What gardener isn’t thankful for variegated hollies? They’re lovely in the winter garden. (Getty Images)

What gardener isn’t thankful for variegated hollies? They’re lovely in the winter garden. (Getty Images)

A gardener’s list of things to be thankful for this Thanksgiving

From changing seasons to planting spring bulbs without refrigeration, there’s a lot to love about the Northwest.

Here are a few of my thoughts on things to be thankful for this Thanksgiving…

Battery powered tools: Many of you may know that I love my leaf blower. It does great work in all the places where it is difficult to rake without removing all the gravel or mulch. Over the years, I have probably owned just about every incarnation of a gasoline-powered yard-care tool ever manufactured. While they were fast and efficient, they also came with noise and air pollution challenges. This year, I have upgraded most of these tools to battery powered units that are clean and quiet, and I am extremely thankful for this new technology. I highly recommend that you try some of them out.

Changing seasons: Growing up in southern California didn’t afford me much exposure to fall color, or seasonal changes for that matter. Living in the Northwest seems to be just the right combination of fall foliage color and seasonal variations. I am thankful for our seasons that bring change, but also order to my gardening world. They give me something to look forward to every month.

Winter-blooming plants: I am thankful for the many plants that will bloom in our mild winters and carry us into the spring season. No matter what time of year it is, there is always something coming into bloom in the Northwest. As I have said often, “It’s so easy to have year-round interest that there is just no excuse for a boring yard.”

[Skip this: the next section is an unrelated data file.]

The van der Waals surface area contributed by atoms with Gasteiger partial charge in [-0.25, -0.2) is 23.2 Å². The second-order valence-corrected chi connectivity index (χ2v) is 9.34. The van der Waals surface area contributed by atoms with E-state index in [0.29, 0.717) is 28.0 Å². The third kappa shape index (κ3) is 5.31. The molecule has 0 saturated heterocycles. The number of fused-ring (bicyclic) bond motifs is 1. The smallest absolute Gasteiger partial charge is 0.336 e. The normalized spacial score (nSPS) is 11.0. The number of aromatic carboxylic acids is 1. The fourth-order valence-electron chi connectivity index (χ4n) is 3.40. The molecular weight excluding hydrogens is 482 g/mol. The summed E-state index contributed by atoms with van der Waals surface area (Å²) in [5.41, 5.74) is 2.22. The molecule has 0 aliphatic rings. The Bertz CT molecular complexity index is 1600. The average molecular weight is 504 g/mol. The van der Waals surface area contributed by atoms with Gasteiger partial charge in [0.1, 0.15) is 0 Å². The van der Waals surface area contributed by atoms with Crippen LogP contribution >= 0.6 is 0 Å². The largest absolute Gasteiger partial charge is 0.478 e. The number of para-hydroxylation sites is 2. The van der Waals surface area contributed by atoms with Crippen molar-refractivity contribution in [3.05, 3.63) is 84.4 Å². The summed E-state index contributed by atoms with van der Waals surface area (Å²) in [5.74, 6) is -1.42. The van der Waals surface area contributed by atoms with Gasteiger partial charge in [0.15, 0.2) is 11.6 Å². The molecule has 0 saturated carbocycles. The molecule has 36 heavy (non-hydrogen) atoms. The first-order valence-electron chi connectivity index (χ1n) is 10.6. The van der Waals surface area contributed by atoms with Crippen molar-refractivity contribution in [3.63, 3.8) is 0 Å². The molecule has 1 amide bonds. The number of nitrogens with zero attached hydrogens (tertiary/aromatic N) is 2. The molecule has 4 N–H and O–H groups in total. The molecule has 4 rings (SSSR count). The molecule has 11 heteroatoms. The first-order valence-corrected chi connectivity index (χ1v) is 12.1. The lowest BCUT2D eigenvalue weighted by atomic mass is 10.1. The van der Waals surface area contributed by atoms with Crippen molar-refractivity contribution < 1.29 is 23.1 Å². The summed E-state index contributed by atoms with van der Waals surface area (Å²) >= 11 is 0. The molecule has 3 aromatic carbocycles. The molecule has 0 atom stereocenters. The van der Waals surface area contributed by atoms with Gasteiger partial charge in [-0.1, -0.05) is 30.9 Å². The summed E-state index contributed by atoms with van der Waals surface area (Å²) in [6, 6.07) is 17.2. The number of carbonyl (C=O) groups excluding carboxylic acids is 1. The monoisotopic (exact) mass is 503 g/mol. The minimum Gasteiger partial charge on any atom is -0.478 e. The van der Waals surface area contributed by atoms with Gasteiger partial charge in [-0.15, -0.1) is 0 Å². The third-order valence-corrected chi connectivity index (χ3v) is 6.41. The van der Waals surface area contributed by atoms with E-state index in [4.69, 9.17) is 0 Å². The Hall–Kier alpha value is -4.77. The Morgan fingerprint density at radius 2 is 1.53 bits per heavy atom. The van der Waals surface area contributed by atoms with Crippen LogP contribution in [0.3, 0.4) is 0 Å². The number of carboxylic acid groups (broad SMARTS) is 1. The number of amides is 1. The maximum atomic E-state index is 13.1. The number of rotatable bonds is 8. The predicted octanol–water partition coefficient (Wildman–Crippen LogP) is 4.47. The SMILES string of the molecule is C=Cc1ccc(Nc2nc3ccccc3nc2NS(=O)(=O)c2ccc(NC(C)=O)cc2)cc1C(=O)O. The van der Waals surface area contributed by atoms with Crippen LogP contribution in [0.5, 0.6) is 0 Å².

Colorful foliage: I am thankful for all of the colorful conifers and broadleaf evergreens that brighten up the gloomy gray skies of winter. There’s glittering golden yews, cedars, cypress and Cryptomeria. And golden yuccas and box leaf honeysuckle, variegated hollies and Pieris. Blues, bronzes, reds and oranges, every color of the rainbow is represented in the plants we can grow in this mild climate zone. The variety is astounding!

Spring bulbs: You can’t grow tulips, daffodils and similar bulbs in tropical climates unless you refrigerate them for three months first. We have just enough winter chill, that all we have to do is plant them in the fall and up they come in the spring, all on their own. Bulbs are truly a miracle of spring, for which I am very thankful for.

Pansies: I am thankful for pansies — those little troopers that, just like the Energizer Bunny, keep going and going and going. Regardless of what Mother Nature dishes out, they hang in there and keep smiling all the time. Their smaller cousins the violas are just as playful and a delight to have in the garden. When it comes to durability in the garden, nothing beats a pansy.

Gardening gadgets: I am thankful for two-wheeled wheelbarrows, kneepads, back supports, SPF 50 clothing, mosquito repellents, Tilley hats, Hula Hoes, Cape Cod weeders and Hori-Hori knives — and all of the little gadgets that I use to make my gardening experience more enjoyable and productive.

Bulk compost: I am thankful for the companies that manufacture bulk (or bagged, for that matter) compost from our food and yard wastes. They are providing us with an invaluable ingredient for successful gardening, along with helping the environment, which benefits us all.

Most of all, I am thankful for all of you fellow gardeners that are such good stewards of this planet we inhabit. Keep up the good work of nurturing your little plot of paradise and producing such beauty and nourishment for all of us to share and enjoy. Stay safe and keep on gardening!

Steve Smith is the owner of Sunnyside Nursery in Marysville and can be reached at sunnysidenursery@msn.com.

Make a wreath

You can now make a reservation to try your hand at wreath-making Nov. 21 through Dec. 21 at Sunnyside Nursery, 3915 Sunnyside Blvd., Marysville. For more information or to sign up, visit www.sunnysidenursery.net.

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